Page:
• Outdoors. This applies if you’ll be mostly outdoors for an extended period of time (two hours or more). Think: picnic or day at the park. Wear SPF 30 or higher, depending on your skin color.
  • Active/sports/swimming. If you’re going to be outdoors and sweating or in water, choose a sunscreen labeled “sweat resistant” or “water resistant.” You might find “sport sunscreens,” but many products also offer these features even though they’re not labeled as “sport.” Check the label so you know whether to reapply every 40 minutes or 80 minutes. Think: hiking, swimming, sightseeing. Wear SPF 30 or higher, depending on your skin color.
  • High elevations or near equator. UV increases with elevation and also as you get closer to the equator. Protect yourself by applying SPF 50 sunscreen to thin-skinned areas like the nose, ears and eye area. Since SPF higher than 30 can make it hard for pores to breathe, wear SPF 30 everywhere else, as well as a hat, long pants and a long-sleeved shirt.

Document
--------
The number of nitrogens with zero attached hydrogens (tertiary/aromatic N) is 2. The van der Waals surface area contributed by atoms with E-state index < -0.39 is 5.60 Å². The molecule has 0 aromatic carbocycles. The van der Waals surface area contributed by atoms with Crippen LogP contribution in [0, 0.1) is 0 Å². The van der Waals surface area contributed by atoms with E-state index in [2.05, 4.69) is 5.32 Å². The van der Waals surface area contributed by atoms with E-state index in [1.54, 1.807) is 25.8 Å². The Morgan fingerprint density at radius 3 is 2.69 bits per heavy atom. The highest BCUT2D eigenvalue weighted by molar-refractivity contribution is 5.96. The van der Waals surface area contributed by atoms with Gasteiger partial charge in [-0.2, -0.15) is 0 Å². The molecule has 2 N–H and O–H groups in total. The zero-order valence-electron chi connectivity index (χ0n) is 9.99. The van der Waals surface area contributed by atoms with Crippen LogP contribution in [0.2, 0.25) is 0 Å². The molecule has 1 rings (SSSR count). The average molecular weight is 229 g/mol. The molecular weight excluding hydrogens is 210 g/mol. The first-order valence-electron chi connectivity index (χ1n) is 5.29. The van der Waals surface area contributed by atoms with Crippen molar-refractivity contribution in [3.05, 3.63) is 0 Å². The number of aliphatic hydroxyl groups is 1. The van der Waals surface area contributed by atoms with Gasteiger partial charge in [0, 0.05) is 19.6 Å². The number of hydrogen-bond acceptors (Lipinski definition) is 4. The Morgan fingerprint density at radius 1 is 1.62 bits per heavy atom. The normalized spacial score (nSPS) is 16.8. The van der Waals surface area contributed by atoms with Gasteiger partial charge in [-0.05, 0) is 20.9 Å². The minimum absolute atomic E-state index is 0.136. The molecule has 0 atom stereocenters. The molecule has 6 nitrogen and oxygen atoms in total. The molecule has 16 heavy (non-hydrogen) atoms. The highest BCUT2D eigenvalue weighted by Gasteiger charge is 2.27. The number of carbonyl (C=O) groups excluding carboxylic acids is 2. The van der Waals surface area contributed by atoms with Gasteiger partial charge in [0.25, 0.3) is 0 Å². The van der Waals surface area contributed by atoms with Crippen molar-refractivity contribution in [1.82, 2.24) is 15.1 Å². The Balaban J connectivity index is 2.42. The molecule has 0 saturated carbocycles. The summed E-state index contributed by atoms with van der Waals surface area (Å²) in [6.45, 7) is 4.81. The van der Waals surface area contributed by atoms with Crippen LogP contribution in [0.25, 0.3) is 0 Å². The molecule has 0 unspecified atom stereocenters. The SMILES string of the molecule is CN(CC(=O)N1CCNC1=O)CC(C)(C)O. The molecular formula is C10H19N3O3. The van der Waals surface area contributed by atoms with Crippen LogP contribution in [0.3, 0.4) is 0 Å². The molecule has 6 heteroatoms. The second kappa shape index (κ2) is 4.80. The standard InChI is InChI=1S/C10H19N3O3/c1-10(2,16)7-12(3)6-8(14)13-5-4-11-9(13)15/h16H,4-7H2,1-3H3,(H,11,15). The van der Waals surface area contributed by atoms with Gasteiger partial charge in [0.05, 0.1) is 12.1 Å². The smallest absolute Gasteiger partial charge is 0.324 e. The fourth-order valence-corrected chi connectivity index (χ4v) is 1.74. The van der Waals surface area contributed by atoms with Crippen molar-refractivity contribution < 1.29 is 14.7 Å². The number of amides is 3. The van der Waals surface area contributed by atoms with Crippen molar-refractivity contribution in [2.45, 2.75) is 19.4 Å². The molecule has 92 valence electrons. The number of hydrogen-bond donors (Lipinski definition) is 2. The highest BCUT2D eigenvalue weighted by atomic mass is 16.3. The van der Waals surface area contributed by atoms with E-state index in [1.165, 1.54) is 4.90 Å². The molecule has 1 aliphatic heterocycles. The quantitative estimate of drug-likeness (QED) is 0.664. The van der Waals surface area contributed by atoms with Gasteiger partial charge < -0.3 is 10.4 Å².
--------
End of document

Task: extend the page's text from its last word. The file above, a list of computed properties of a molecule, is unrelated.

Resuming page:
Sunscreen application tips for everyone

  • Time of year. Wear sunscreen year-round and even when it’s cloudy.
  • How much to apply. Assuming you’re in swimwear, apply about 2 tablespoons of sunscreen to the exposed parts of your body; that’s an average amount, so adjust up or down depending on your size. If applying a spray, go for an even sheen over the whole body.
  • Where to apply. Apply to all exposed parts of your body, including hands and feet, neck, ears and top of head (if skin is exposed).
  • First application. Apply sunscreen 15 minutes before sun exposure and before applying insect repellant if you will be using it.
  • Reapplication. Reapply sunscreen after swimming, excessive sweating or toweling off. Follow label guidelines for reapplication of sweat-resistant or water-resistant sunscreens; at a minimum, reapply every two hours.